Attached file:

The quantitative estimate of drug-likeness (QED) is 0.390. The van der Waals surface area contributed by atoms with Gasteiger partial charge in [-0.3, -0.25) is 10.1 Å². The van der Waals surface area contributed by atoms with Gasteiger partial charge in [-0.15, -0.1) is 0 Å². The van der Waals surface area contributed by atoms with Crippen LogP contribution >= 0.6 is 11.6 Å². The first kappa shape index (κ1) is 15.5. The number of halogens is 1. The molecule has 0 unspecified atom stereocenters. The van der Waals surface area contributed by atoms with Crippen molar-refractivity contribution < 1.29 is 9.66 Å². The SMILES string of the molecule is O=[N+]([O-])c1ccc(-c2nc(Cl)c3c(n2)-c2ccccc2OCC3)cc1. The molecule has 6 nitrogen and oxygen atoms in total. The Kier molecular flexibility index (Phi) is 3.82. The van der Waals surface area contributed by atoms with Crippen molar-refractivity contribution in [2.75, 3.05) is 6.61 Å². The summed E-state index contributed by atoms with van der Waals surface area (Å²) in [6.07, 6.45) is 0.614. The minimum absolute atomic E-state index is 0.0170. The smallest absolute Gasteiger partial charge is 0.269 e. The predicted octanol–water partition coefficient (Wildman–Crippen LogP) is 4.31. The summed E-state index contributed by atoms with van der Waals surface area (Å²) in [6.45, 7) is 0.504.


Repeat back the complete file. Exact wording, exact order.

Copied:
The quantitative estimate of drug-likeness (QED) is 0.390. The van der Waals surface area contributed by atoms with Gasteiger partial charge in [-0.3, -0.25) is 10.1 Å². The van der Waals surface area contributed by atoms with Gasteiger partial charge in [-0.15, -0.1) is 0 Å². The van der Waals surface area contributed by atoms with Crippen LogP contribution >= 0.6 is 11.6 Å². The first kappa shape index (κ1) is 15.5. The number of halogens is 1. The molecule has 0 unspecified atom stereocenters. The van der Waals surface area contributed by atoms with Crippen molar-refractivity contribution < 1.29 is 9.66 Å². The SMILES string of the molecule is O=[N+]([O-])c1ccc(-c2nc(Cl)c3c(n2)-c2ccccc2OCC3)cc1. The molecule has 6 nitrogen and oxygen atoms in total. The Kier molecular flexibility index (Phi) is 3.82. The van der Waals surface area contributed by atoms with Crippen molar-refractivity contribution in [2.75, 3.05) is 6.61 Å². The summed E-state index contributed by atoms with van der Waals surface area (Å²) in [6.07, 6.45) is 0.614. The minimum absolute atomic E-state index is 0.0170. The smallest absolute Gasteiger partial charge is 0.269 e. The predicted octanol–water partition coefficient (Wildman–Crippen LogP) is 4.31. The summed E-state index contributed by atoms with van der Waals surface area (Å²) in [6.45, 7) is 0.504.